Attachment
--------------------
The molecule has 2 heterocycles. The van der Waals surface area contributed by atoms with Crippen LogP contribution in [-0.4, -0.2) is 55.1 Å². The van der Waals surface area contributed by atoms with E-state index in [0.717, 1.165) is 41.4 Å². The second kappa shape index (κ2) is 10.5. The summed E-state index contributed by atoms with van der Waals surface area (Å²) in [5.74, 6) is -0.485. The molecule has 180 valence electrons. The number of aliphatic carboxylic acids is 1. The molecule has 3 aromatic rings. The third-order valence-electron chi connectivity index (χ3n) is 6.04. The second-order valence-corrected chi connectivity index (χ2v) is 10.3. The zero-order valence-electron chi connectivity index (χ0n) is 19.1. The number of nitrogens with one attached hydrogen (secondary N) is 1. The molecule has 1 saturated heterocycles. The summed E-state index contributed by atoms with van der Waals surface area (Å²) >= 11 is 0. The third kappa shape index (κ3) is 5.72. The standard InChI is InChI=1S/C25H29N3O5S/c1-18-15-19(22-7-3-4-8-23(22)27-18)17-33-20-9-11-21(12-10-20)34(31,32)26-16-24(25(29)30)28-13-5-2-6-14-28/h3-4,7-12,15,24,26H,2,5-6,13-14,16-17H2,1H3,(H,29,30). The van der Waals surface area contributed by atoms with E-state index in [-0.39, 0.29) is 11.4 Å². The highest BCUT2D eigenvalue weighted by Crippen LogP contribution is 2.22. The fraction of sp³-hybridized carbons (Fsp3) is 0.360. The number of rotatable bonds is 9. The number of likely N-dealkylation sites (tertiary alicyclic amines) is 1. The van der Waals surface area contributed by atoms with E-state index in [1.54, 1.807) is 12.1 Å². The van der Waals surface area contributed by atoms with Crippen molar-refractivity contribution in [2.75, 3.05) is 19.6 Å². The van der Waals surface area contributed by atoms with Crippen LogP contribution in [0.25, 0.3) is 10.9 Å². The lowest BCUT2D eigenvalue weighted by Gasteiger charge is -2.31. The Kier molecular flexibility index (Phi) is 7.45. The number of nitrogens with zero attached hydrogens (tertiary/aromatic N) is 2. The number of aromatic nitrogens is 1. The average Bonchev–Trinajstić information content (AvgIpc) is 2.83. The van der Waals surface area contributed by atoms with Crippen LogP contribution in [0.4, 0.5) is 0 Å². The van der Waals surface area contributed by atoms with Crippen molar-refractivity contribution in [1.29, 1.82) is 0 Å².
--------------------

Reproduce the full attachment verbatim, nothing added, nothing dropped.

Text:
The molecule has 2 heterocycles. The van der Waals surface area contributed by atoms with Crippen LogP contribution in [-0.4, -0.2) is 55.1 Å². The van der Waals surface area contributed by atoms with E-state index in [0.717, 1.165) is 41.4 Å². The second kappa shape index (κ2) is 10.5. The summed E-state index contributed by atoms with van der Waals surface area (Å²) in [5.74, 6) is -0.485. The molecule has 180 valence electrons. The number of aliphatic carboxylic acids is 1. The molecule has 3 aromatic rings. The third-order valence-electron chi connectivity index (χ3n) is 6.04. The second-order valence-corrected chi connectivity index (χ2v) is 10.3. The zero-order valence-electron chi connectivity index (χ0n) is 19.1. The number of nitrogens with one attached hydrogen (secondary N) is 1. The molecule has 1 saturated heterocycles. The summed E-state index contributed by atoms with van der Waals surface area (Å²) >= 11 is 0. The third kappa shape index (κ3) is 5.72. The standard InChI is InChI=1S/C25H29N3O5S/c1-18-15-19(22-7-3-4-8-23(22)27-18)17-33-20-9-11-21(12-10-20)34(31,32)26-16-24(25(29)30)28-13-5-2-6-14-28/h3-4,7-12,15,24,26H,2,5-6,13-14,16-17H2,1H3,(H,29,30). The van der Waals surface area contributed by atoms with E-state index in [-0.39, 0.29) is 11.4 Å². The highest BCUT2D eigenvalue weighted by Crippen LogP contribution is 2.22. The fraction of sp³-hybridized carbons (Fsp3) is 0.360. The number of rotatable bonds is 9. The number of likely N-dealkylation sites (tertiary alicyclic amines) is 1. The van der Waals surface area contributed by atoms with E-state index in [1.54, 1.807) is 12.1 Å². The van der Waals surface area contributed by atoms with Crippen molar-refractivity contribution in [2.75, 3.05) is 19.6 Å². The van der Waals surface area contributed by atoms with Crippen LogP contribution in [0.25, 0.3) is 10.9 Å². The lowest BCUT2D eigenvalue weighted by Gasteiger charge is -2.31. The Kier molecular flexibility index (Phi) is 7.45. The number of nitrogens with zero attached hydrogens (tertiary/aromatic N) is 2. The number of aromatic nitrogens is 1. The average Bonchev–Trinajstić information content (AvgIpc) is 2.83. The van der Waals surface area contributed by atoms with Crippen LogP contribution in [0.4, 0.5) is 0 Å². The van der Waals surface area contributed by atoms with Crippen molar-refractivity contribution in [1.29, 1.82) is 0 Å².